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Generations of Taiwanese

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Mannheim (1952:283) noted that "Different generations live at the same time. But since experienced time is the only real time, they must all in fact be living in qualitatively quite different subjective eras." This paper tests the following hypothesis derived from Mannheim: the extent to which a generation unit "creates new collective impulses original to itself" and distinct from an earlier or later generation is a positive function of the rate of social change. Since the rate of social change has been rapid in Taiwan for several decades, it is hypothesized that, controlling for age, there will be significant differences between three generations of Taiwanese in their family and kinship patterns, stratification, class and mobility, and attitudes toward life chances and political participation. My data come from two independently drawn sample surveys of the Taiwanese (Min-nan and Hakka) population of Taipei. The first survey was conducted in 1963, the second in 1991. Respondents in each survey were between 20 and 69 years old. The identical questions about kinship, stratification, etc., were asked in each survey. The duration of a generation is conventionally defined as between 20 and 30 years. Combining the 507 respondents in the 1963 sample with the 545 in the 1991 sample, I then divided them into three successive generations, each of 24-25 years' duration. Generation 1 consists of those born between 1894 and 1917 (N = 253), generation 2, those born between 1918 and 1941 (N = 399), and generation 3, those born between 1942 and 1967 (N = 397). The empirical findings largely support the hypothesis stated above: controlling for age, the three generations differ significantly in the directions hypothesized by neo-modernization theory in most, but not all respects.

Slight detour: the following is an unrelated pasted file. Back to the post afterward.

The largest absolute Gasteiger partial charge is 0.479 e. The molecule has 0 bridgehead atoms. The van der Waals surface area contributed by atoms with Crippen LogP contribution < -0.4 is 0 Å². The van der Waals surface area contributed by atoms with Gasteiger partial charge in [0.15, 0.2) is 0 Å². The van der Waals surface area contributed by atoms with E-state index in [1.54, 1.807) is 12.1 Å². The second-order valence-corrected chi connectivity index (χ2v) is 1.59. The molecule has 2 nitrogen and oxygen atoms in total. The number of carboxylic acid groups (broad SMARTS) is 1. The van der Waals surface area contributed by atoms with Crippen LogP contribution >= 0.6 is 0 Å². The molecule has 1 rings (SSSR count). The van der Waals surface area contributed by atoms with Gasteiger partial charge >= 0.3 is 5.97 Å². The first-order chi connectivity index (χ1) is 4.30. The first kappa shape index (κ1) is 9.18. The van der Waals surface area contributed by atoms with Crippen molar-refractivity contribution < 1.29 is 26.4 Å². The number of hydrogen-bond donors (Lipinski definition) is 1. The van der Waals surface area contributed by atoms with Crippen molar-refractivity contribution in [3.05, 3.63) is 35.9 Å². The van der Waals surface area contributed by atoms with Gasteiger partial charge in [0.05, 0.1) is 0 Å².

Affiliations: 1: Department of Sociology, Brown University, Providence, RI 02912, U.S.A.


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